wistmans-wood-4(Image credit: Duncan George)

What draws me to the wood is the magical feel of the place. The trees whilst quite small in comparison to normal oaks are fantastically contorted with a myriad of branches, each one being completely unique. Of course every tree is unique but here whilst they share the same genealogy each looks as though penned by a different artist . Furthermore they don’t resemble those in ‘normal’ and more uniform woods and forests.  Wistman’s is located on a hillside strewn with boulders and both trees and granite are coated in a carpet of moss. Some of the trees are draped in lichens as though dressed for Christmas. I’ve never seen lichens so resplendent in any other location. It used to be said that it was alive with adders although thankfully I haven’t seen any. It would be unfortunate to say the least if I set my camera down on a nest.

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All text and photos copyright Duncan George.

To see more of this gentleman’s amazing photography, I urge you to go check out his website. You will not be disappointed!

Saw this photo at TheFeaturedCreature.com and had to share!

clown-spider-2(Photo Credit: Igor Ryabov)

This ‘scary clown’ spider is actually a species of crab spider in the family Thomisidae. Ukrainian photographer Igor Ryabov, 44, a full time engineer, has been experimenting with macro photography for the past three years and spotted the crab spider near to his house.

Tell me this thing doesn’t remind you of Pennywise the Clown from Stephen King’s “It!”

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Equinox on a Spinning Earth 

Explanation: When does the line between day and night become vertical? Tomorrow. Tomorrow is an equinox on planet Earth, a time of year when day and night are most nearly equal. At an equinox, the Earth’s terminator – the dividing line between day and night — becomes vertical and connects the north and south poles. The above time-lapse video demonstrates this by displaying an entire year on planet Earth in twelve seconds. From geosynchronous orbit, the Meteosat satellite recorded these infrared images of the Earth every day at the same local time.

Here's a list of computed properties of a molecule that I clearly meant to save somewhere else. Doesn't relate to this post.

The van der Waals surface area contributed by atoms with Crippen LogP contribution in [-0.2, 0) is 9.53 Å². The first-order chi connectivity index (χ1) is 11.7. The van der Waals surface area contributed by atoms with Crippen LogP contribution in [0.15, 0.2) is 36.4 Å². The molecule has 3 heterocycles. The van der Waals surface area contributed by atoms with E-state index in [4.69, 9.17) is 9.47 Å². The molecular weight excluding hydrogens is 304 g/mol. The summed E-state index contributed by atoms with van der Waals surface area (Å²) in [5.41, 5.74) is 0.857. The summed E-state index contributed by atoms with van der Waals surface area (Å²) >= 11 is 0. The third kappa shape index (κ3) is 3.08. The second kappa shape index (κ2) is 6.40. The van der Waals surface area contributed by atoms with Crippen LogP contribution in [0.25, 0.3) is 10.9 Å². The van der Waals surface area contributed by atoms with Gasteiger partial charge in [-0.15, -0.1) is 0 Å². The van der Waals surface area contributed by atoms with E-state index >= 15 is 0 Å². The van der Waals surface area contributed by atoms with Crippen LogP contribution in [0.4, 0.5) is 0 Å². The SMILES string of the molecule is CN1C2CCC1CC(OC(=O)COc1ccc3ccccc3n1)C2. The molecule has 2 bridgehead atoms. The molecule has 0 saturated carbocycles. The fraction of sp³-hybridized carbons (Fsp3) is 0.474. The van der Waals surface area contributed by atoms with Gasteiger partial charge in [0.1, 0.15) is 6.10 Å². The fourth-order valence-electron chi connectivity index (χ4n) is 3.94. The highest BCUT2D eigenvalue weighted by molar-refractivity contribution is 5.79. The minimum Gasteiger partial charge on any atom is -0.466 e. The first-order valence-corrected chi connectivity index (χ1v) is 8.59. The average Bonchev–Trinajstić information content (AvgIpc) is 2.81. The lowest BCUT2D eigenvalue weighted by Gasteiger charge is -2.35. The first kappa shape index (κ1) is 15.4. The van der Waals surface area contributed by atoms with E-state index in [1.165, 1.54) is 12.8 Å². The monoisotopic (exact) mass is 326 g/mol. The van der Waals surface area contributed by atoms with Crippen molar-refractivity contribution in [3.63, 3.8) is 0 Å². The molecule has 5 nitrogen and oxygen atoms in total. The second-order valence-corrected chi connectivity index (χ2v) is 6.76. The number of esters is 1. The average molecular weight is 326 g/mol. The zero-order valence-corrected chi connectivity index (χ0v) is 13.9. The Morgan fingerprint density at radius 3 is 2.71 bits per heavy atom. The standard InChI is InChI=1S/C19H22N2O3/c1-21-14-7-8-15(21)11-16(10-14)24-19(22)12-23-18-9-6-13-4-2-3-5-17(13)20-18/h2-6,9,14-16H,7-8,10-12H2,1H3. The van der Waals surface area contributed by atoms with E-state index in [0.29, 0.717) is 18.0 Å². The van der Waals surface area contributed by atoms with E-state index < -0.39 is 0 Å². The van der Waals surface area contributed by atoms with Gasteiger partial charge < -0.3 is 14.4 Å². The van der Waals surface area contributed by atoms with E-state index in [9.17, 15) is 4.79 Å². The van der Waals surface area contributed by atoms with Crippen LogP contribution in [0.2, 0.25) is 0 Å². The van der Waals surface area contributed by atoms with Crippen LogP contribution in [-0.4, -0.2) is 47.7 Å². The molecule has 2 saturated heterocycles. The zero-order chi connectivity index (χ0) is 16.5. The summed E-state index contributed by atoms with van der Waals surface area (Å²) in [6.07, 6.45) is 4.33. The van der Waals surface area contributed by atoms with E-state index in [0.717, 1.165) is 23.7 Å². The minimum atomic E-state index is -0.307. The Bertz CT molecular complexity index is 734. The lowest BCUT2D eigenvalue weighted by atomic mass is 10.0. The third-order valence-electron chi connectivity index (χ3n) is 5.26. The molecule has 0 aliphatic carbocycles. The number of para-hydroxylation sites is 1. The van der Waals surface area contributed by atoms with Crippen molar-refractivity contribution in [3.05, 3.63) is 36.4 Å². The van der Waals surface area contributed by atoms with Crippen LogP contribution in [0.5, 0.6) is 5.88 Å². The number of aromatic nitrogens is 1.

Image: NASAMeteosatRobert Simmon

The video started at the September 2010 equinox with the terminator line being vertical. As the Earth revolved around the Sun, the terminator was seen to tilt in a way that provides less daily sunlight to the northern hemisphere, causing winter in the north. As the year progressed, the March 2011 equinox arrived halfway through the video, followed by the terminator tilting the other way, causing winter in the southern hemisphere — and summer in the north. The captured year ends again with the September equinox, concluding another of billions of trips the Earth has taken — and will take — around the Sun.

Equinox-Earth-1

Thanks, as always, to NASA’s Astronomy Picture of the Day.

Wake up and smell the bacon!

You know it was just a matter of time before Oscar Meyer would come up with an app for this!

wake-up-smell-bacon

As we say down in Arkansas, “Yew just cain’t make this stuff up!